Role of “Legs” in Affecting Employee Body Image
Metaverse is not just about building virtual worlds and using them for gaming, it can have tons of other corporate-level benefits. Meta is collaborating with Microsoft to add the Office suite into its Metaverse. Similarly, Meta is also partnering with Zoom to enable avatar-based virtual meetings. So, the Metaverse is eventually going to provide employees with new ways of interacting and collaborating.
With the announcement of legs and the full body avatar, Meta is gradually heading towards providing a complete lifelike experience to users. However, it is again rising the concern of unrealistic body shapes of avatars. Just as an example, see the below picture of the avatars of Mark Zuckerberg and his Meta exec Aigerim Shorman. What you see is that they are looking well-shaped and well-dressed, but they look a lot different in their real life.
Once legs are linked with avatars and the Metaverse becomes a go-to place for employees to virtually interact and collaborate, it can negatively affect their body shapes. It is because they will create a perfect avatar of themselves with the ideal body shape they want and then use it for interacting with their colleagues. So, if those employees are working remotely, then this means that their actual looks are hidden from the team. They no longer have to dress up or keep up with maintaining body shapes because no one will be able to criticize them for their body shape. Eventually, it can lead to weight gain, which can impact the health and productivity of employees.
If we compare social media’s impacts on body image with that of metaverse avatars, then there is one major difference. In the case of social media, the influence is triggered by celebrities/models that make their followers feel bad about their body shapes. On the other hand, avatars make employees design their ideal body image and feel less worried about maintaining their actual body shapes. Overall, both social media and avatars can cast their negative effects on their users’ body images.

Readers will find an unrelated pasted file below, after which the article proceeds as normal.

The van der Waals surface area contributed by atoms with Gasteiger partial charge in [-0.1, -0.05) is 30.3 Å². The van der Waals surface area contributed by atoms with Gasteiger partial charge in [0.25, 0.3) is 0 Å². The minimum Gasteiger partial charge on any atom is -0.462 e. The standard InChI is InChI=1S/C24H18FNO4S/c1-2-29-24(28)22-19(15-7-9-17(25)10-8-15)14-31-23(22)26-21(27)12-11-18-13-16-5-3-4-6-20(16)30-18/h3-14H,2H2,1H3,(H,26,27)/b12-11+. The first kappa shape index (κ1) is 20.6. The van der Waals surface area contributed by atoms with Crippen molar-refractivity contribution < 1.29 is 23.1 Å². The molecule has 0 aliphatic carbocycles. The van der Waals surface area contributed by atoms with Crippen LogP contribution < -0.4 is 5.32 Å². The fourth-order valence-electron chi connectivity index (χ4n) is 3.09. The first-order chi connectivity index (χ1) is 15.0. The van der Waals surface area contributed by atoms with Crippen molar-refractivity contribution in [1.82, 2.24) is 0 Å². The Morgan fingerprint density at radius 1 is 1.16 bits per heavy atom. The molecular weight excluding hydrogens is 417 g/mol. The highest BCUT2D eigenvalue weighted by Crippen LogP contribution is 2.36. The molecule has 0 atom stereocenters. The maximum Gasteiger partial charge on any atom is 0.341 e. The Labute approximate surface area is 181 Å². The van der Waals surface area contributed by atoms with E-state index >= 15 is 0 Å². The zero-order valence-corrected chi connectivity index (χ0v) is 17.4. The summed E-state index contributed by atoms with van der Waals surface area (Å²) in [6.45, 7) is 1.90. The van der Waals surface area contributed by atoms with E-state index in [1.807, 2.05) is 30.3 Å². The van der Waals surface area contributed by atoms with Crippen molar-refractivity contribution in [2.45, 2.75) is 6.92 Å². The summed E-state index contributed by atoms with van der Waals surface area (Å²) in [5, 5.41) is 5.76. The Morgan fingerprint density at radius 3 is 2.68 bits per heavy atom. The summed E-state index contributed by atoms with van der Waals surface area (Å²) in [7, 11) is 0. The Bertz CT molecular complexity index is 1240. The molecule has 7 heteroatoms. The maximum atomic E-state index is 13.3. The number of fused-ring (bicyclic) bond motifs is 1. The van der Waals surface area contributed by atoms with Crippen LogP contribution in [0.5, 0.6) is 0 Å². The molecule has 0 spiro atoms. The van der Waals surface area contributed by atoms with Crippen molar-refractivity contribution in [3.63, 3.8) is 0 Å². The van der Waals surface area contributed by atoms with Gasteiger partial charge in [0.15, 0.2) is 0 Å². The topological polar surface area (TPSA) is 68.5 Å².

Social media is part of our everyday life and seeing so many filter-based posts of celebrities, models, and influencers with unrealistic body standards are negatively impacting teens and young adults. On top of that, full-body avatars are going to worsen the whole situation, especially at the corporate level. When employees no longer have to worry about the criticism they might face due to body shape, they can become more reckless about it.
One solution to address avatar impacts on body image is by auto-designing the avatars by seeing the actual body shape of the user and giving them limited customization options. However, this does not seem to get implemented by Meta and other VR services. Overall, it might take a few more years till avatar-based meetups become mainstream, so the actual impact of avatars on body image can be better guessed after that.